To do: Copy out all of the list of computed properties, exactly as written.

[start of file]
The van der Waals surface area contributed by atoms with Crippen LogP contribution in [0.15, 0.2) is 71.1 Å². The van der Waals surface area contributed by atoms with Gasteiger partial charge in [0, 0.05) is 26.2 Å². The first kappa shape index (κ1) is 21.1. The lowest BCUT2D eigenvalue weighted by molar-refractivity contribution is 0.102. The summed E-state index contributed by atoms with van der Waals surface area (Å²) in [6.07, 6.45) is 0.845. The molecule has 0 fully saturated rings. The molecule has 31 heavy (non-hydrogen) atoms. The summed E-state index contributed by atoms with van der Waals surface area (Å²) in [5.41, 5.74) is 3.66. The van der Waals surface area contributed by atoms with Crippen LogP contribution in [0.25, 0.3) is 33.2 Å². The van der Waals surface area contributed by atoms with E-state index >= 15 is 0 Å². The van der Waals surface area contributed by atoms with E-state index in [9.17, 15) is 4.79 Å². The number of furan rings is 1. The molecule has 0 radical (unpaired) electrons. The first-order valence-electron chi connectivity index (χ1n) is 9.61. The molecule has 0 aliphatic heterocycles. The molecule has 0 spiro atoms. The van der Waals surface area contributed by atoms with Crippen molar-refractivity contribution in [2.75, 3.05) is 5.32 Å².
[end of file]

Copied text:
The van der Waals surface area contributed by atoms with Crippen LogP contribution in [0.15, 0.2) is 71.1 Å². The van der Waals surface area contributed by atoms with Gasteiger partial charge in [0, 0.05) is 26.2 Å². The first kappa shape index (κ1) is 21.1. The lowest BCUT2D eigenvalue weighted by molar-refractivity contribution is 0.102. The summed E-state index contributed by atoms with van der Waals surface area (Å²) in [6.07, 6.45) is 0.845. The molecule has 0 fully saturated rings. The molecule has 31 heavy (non-hydrogen) atoms. The summed E-state index contributed by atoms with van der Waals surface area (Å²) in [5.41, 5.74) is 3.66. The van der Waals surface area contributed by atoms with Crippen LogP contribution in [0.25, 0.3) is 33.2 Å². The van der Waals surface area contributed by atoms with E-state index >= 15 is 0 Å². The van der Waals surface area contributed by atoms with E-state index in [9.17, 15) is 4.79 Å². The number of furan rings is 1. The molecule has 0 radical (unpaired) electrons. The first-order valence-electron chi connectivity index (χ1n) is 9.61. The molecule has 0 aliphatic heterocycles. The molecule has 0 spiro atoms. The van der Waals surface area contributed by atoms with Crippen molar-refractivity contribution in [2.75, 3.05) is 5.32 Å².